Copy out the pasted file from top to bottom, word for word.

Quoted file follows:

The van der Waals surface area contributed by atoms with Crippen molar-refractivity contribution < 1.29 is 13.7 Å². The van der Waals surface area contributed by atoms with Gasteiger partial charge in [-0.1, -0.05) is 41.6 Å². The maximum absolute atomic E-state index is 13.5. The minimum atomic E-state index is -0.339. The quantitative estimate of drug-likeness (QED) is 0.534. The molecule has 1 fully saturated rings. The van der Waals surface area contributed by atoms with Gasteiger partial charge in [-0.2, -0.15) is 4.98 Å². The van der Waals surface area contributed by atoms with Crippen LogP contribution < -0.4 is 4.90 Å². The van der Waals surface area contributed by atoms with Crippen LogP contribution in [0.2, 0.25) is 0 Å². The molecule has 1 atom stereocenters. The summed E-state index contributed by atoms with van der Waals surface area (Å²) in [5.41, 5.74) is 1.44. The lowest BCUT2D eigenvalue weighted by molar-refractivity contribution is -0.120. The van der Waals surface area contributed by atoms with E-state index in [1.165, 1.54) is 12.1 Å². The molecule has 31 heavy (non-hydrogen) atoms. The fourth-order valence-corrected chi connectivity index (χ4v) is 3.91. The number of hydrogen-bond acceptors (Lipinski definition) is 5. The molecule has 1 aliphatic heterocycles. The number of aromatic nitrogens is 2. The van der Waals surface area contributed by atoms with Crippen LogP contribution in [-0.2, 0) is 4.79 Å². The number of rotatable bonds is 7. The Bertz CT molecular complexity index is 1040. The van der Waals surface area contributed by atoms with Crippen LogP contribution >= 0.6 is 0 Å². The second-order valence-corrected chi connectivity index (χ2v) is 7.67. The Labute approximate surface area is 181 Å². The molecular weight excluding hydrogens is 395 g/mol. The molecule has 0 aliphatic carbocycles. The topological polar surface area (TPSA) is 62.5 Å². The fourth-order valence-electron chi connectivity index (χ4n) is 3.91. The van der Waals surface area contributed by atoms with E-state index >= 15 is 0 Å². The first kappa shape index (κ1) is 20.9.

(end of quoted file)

The van der Waals surface area contributed by atoms with Crippen molar-refractivity contribution < 1.29 is 13.7 Å². The van der Waals surface area contributed by atoms with Gasteiger partial charge in [-0.1, -0.05) is 41.6 Å². The maximum absolute atomic E-state index is 13.5. The minimum atomic E-state index is -0.339. The quantitative estimate of drug-likeness (QED) is 0.534. The molecule has 1 fully saturated rings. The van der Waals surface area contributed by atoms with Gasteiger partial charge in [-0.2, -0.15) is 4.98 Å². The van der Waals surface area contributed by atoms with Crippen LogP contribution < -0.4 is 4.90 Å². The van der Waals surface area contributed by atoms with Crippen LogP contribution in [0.2, 0.25) is 0 Å². The molecule has 1 atom stereocenters. The summed E-state index contributed by atoms with van der Waals surface area (Å²) in [5.41, 5.74) is 1.44. The lowest BCUT2D eigenvalue weighted by molar-refractivity contribution is -0.120. The van der Waals surface area contributed by atoms with E-state index in [1.165, 1.54) is 12.1 Å². The molecule has 31 heavy (non-hydrogen) atoms. The fourth-order valence-corrected chi connectivity index (χ4v) is 3.91. The number of hydrogen-bond acceptors (Lipinski definition) is 5. The molecule has 1 aliphatic heterocycles. The number of aromatic nitrogens is 2. The van der Waals surface area contributed by atoms with Crippen LogP contribution in [-0.2, 0) is 4.79 Å². The number of rotatable bonds is 7. The Bertz CT molecular complexity index is 1040. The van der Waals surface area contributed by atoms with Crippen LogP contribution >= 0.6 is 0 Å². The second-order valence-corrected chi connectivity index (χ2v) is 7.67. The Labute approximate surface area is 181 Å². The molecular weight excluding hydrogens is 395 g/mol. The molecule has 0 aliphatic carbocycles. The topological polar surface area (TPSA) is 62.5 Å². The fourth-order valence-electron chi connectivity index (χ4n) is 3.91. The van der Waals surface area contributed by atoms with E-state index >= 15 is 0 Å². The first kappa shape index (κ1) is 20.9.